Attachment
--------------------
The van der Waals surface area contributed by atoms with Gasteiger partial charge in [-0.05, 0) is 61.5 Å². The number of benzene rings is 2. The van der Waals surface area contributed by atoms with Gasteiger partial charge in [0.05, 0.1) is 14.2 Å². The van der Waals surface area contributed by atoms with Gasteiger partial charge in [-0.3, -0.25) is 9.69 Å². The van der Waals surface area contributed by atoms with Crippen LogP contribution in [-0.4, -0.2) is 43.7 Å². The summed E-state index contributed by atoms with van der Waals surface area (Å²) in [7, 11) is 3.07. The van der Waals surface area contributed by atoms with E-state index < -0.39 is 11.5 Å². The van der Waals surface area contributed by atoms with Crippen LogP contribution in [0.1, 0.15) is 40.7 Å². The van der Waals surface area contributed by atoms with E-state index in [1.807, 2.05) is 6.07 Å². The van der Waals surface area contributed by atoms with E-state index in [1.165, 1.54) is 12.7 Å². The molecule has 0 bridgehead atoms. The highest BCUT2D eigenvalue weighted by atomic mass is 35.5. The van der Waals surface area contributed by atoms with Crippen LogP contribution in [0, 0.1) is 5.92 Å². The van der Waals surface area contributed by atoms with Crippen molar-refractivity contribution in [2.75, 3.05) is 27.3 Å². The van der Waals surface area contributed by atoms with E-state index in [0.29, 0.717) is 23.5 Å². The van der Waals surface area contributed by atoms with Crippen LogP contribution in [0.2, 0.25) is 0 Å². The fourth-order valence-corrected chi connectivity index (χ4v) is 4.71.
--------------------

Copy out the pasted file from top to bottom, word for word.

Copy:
The van der Waals surface area contributed by atoms with Gasteiger partial charge in [-0.05, 0) is 61.5 Å². The number of benzene rings is 2. The van der Waals surface area contributed by atoms with Gasteiger partial charge in [0.05, 0.1) is 14.2 Å². The van der Waals surface area contributed by atoms with Gasteiger partial charge in [-0.3, -0.25) is 9.69 Å². The van der Waals surface area contributed by atoms with Crippen LogP contribution in [-0.4, -0.2) is 43.7 Å². The summed E-state index contributed by atoms with van der Waals surface area (Å²) in [7, 11) is 3.07. The van der Waals surface area contributed by atoms with E-state index < -0.39 is 11.5 Å². The van der Waals surface area contributed by atoms with Crippen LogP contribution in [0.1, 0.15) is 40.7 Å². The van der Waals surface area contributed by atoms with E-state index in [1.807, 2.05) is 6.07 Å². The van der Waals surface area contributed by atoms with E-state index in [1.165, 1.54) is 12.7 Å². The molecule has 0 bridgehead atoms. The highest BCUT2D eigenvalue weighted by atomic mass is 35.5. The van der Waals surface area contributed by atoms with Crippen LogP contribution in [0, 0.1) is 5.92 Å². The van der Waals surface area contributed by atoms with Crippen molar-refractivity contribution in [2.75, 3.05) is 27.3 Å². The van der Waals surface area contributed by atoms with E-state index in [0.29, 0.717) is 23.5 Å². The van der Waals surface area contributed by atoms with Crippen LogP contribution in [0.2, 0.25) is 0 Å². The fourth-order valence-corrected chi connectivity index (χ4v) is 4.71.